The purpose of this chapter is to elaborate on the basic technical skills and aesthetic judgments involved in FUT. It should be taken as a framework for physicians interested in learning the procedure, not an exhaustive review of the various surgical techniques used in FUT or of other surgical hair restoration methods. The chapter will not cover mini-micrografting, which is still widely practiced,12 the combining of large and small grafts,13 laser hair transplantation,14,15 scalp reductions,16,17 scalp lifts,18 or flaps.19 These procedures have been detailed in many excellent publications, as well as in two comprehensive textbooks.20,12

When learning FUT, the importance of hands-on experience and beginning with small sessions until ones’ skills develop cannot be overemphasized. Having a well-trained team of assistants is also important to a successful outcome, particularly for those procedures involving a large number of grafts.

Although simple in concept, FUT has many nuances and complexities. Those wishing to perform FUT in their clinical practice are encouraged to join the International Society of Hair Restoration Surgery (ISHRS) and attend its annual meeting, subscribe to Hair Transplant Forum International (the trade publication for hair transplant surgeons), and follow relevant medical literature (particularly Dermatologic Surgery). Although it is not an accredited board, certification by the American Board of Hair Restoration Surgery (ABHRS) indicates a basic competency in the field and requires three years of clinical experience and passing both oral and written examinations. The process of preparing for ABHRS certification is a worthwhile endeavor and recommended for those serious about surgical hair restoration.

Historical Vignette

Reports of successful hair transplants appeared as early as 1930 in Japanese literature, beginning with Sasagawa’s hair-shaft insertion procedure21 and then Okuda’s success in pioneering 2- to 4-mm punches for the treatment of various alopecias of the scalp, eyebrows and moustache. Okuda made the important observation that using smaller punches in the recipient area improved cosmetic results.22

By 1943, Tamura had treated 137 cases of non-androgenetic alopecia of various etiologies using techniques very similar to modern-day hair transplantation.23 For instance, he harvested donor grafts by making an elliptical incision that was sutured closed, prepared recipient sites with a thick needle, stored grafts in physiologic saline, and observed post-operative telogen effluvium. Most significantly, Tamura demonstrated that single-hair grafting resulted in growth practically indistinguishable from naturally grown hair–and much more natural-looking than hair transplants using larger grafts. But it took several decades before Western surgeons would apply Tamura’s insights to their hair restoration procedures.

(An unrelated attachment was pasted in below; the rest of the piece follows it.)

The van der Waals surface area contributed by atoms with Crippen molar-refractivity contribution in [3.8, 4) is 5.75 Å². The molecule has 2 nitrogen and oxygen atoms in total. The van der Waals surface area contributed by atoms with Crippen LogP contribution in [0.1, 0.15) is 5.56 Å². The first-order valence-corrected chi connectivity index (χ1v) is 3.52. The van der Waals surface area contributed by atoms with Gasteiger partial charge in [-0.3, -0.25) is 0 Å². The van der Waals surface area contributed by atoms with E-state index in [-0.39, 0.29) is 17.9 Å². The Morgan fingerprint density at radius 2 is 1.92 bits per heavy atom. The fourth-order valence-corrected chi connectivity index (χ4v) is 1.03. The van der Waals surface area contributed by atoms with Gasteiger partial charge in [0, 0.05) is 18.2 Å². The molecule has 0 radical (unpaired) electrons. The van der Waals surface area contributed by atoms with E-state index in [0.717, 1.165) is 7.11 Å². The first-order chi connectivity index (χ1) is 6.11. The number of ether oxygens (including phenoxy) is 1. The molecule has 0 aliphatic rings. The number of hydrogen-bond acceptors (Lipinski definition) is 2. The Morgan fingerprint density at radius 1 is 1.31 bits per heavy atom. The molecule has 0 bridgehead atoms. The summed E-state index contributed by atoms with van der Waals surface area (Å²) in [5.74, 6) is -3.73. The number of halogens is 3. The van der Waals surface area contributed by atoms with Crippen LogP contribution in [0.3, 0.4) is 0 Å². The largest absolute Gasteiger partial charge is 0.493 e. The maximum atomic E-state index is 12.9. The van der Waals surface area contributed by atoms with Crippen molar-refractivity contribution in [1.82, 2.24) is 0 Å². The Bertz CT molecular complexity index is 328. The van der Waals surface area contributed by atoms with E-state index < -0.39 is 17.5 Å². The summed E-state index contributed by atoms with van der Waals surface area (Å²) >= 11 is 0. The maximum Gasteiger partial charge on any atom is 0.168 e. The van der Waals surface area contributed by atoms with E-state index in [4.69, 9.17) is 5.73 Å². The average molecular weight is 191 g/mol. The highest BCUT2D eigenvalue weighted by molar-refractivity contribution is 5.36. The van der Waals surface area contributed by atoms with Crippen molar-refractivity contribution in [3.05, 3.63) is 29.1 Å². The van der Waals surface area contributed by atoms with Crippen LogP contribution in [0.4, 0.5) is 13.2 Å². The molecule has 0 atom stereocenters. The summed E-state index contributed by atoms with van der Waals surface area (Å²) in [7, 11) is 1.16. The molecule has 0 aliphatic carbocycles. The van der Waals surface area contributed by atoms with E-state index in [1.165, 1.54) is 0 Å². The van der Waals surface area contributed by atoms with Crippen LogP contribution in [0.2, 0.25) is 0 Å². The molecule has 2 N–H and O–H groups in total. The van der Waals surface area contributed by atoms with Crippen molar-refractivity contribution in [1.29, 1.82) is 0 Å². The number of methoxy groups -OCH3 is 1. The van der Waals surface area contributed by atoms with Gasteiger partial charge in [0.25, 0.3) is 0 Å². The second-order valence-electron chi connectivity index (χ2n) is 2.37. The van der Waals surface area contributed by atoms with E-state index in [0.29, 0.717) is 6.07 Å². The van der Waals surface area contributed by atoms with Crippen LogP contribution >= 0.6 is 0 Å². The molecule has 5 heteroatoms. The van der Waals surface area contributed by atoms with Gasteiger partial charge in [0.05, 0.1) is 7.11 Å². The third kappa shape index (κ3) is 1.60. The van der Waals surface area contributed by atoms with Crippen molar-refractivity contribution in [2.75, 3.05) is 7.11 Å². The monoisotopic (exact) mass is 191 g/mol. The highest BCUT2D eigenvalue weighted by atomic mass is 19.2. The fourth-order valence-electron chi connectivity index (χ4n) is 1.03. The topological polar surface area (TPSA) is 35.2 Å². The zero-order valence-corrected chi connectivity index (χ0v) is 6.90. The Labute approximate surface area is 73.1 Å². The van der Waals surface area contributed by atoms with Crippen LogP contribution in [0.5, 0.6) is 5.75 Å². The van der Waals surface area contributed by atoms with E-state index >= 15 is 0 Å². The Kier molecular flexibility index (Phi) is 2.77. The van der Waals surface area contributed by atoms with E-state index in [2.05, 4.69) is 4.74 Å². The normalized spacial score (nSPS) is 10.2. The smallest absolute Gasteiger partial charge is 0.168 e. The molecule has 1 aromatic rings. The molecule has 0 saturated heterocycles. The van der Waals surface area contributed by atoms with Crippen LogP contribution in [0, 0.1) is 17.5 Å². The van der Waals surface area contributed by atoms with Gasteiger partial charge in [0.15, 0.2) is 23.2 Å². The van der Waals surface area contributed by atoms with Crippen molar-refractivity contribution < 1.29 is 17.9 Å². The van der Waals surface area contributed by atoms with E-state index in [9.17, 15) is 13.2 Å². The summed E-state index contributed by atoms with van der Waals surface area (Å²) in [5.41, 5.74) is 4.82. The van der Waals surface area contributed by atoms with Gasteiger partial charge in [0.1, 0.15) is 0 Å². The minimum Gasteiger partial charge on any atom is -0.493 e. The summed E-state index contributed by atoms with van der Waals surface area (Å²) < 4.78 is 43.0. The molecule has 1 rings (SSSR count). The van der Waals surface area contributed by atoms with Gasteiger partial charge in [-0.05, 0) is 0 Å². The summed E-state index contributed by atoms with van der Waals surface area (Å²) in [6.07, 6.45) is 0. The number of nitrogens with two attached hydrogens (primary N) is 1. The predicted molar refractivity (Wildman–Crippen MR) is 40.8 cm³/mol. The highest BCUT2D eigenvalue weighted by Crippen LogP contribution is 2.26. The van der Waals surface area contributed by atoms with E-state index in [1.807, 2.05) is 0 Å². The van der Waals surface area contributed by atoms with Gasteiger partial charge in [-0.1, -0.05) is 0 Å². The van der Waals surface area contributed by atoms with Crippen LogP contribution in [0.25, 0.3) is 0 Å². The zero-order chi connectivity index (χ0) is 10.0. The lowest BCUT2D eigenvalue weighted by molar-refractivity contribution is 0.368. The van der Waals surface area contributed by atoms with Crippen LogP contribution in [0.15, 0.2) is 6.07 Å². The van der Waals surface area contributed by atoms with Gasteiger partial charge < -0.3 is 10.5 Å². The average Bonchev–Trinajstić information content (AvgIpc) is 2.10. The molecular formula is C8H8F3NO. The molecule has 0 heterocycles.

The first hair transplant surgery in the United States was performed by Dr. Norman Orentreich in 1952 with grafts measuring 6 to 8 mm in diameter,24 significantly larger than those of either Tamura or Okuda. At first, incredulous editors rejected Orentreich’s work, not believing that hair transplantation was even possible. He finally found a publisher in 1959, in the Annals of the New York Academy of Science. The paper laid out the concept of “donor dominance”–the idea that grafts continue to show the characteristics of the donor site after they have been transplanted to a new site. This remains the basic tenet of all hair transplantation surgery. Yet while donor dominance insured that transplanted hair could grow, it did not guarantee that the results would look natural.

Not until 40 years later would hair transplants in the United States start to produce consistently natural-looking results and promise predictable cosmetic improvements in most patients. It was a slow evolution, but the large grafts used throughout the sixties and seventies eventually gave way to minigrafts in the eighties4 and mini-micrografting in the early nineties.25 The stage was then set for Follicular Unit Transplantation. First appearing in the medical literature in 19951 it quickly emerged as the standard in hair restoration–supplanting mini-micrografting in the treatment of androgenetic alopecia and rendering other well-established procedures such as scalp reductions, scalp lifts and flaps virtually obsolete.

So swift was FUT’s ascent that the two standard textbooks on surgical hair restoration, published in 199520 and 199612, as well as the most comprehensive text on trichology, published in 1997,26 make not one mention of the terms “follicular unit” or “Follicular Unit Transplantation.” At the 1996 meeting of the International Society of Hair Restoration Surgeons, three seven-minute presentations on the procedure were given; but at the 2002 meeting, FUT was the subject of entire seminars and workshops and suffused every aspect of the weeklong gathering.

The follicular unit was first defined by Headington in his landmark 1984 paper “Transverse Microscopic Anatomy of the Human Scalp.”3 Follicular Unit Transplantation had its origins in the microscopic dissection techniques of Dr. Limmer in 1988 that was described in his paper “Elliptical Donor Stereoscopically Assisted Micrografting as an Approach to Further Refinement in Hair Transplantation” in 1994.9 The term “follicular unit” was introduced into the hair transplant literature by Bernstein and Rassman in 1995. The conceptual framework for FUT was mapped out by these authors in the publication “Follicular Transplantation”1 and in the paired articles, “Follicular Transplantation: Patient Evaluation and Surgical Planning” and “The Aesthetics of Follicular Transplantation” (1997).7,8

The name “Follicular Unit Transplantation” was formalized by a group of hair restoration surgeons in a 1998 publication in Dermatologic Surgery.10 In this paper, the procedure was precisely defined and included the two basic techniques, single-strip harvesting and stereo-microscopic dissection, as integral parts of the procedure. However, since follicular units can now be harvested directly from the donor area without the necessity of a strip incision (using Follicular Unit Extraction2) the original definition has become too restrictive.

The term Follicular Unit Transplantation should now be used to encompass all hair restoration procedures that utilize naturally occurring, individual follicular units exclusively in the surgery, regardless of how these units are harvested. The caveat, of course, is that the harvesting technique must always maintain the follicular unit’s integrity.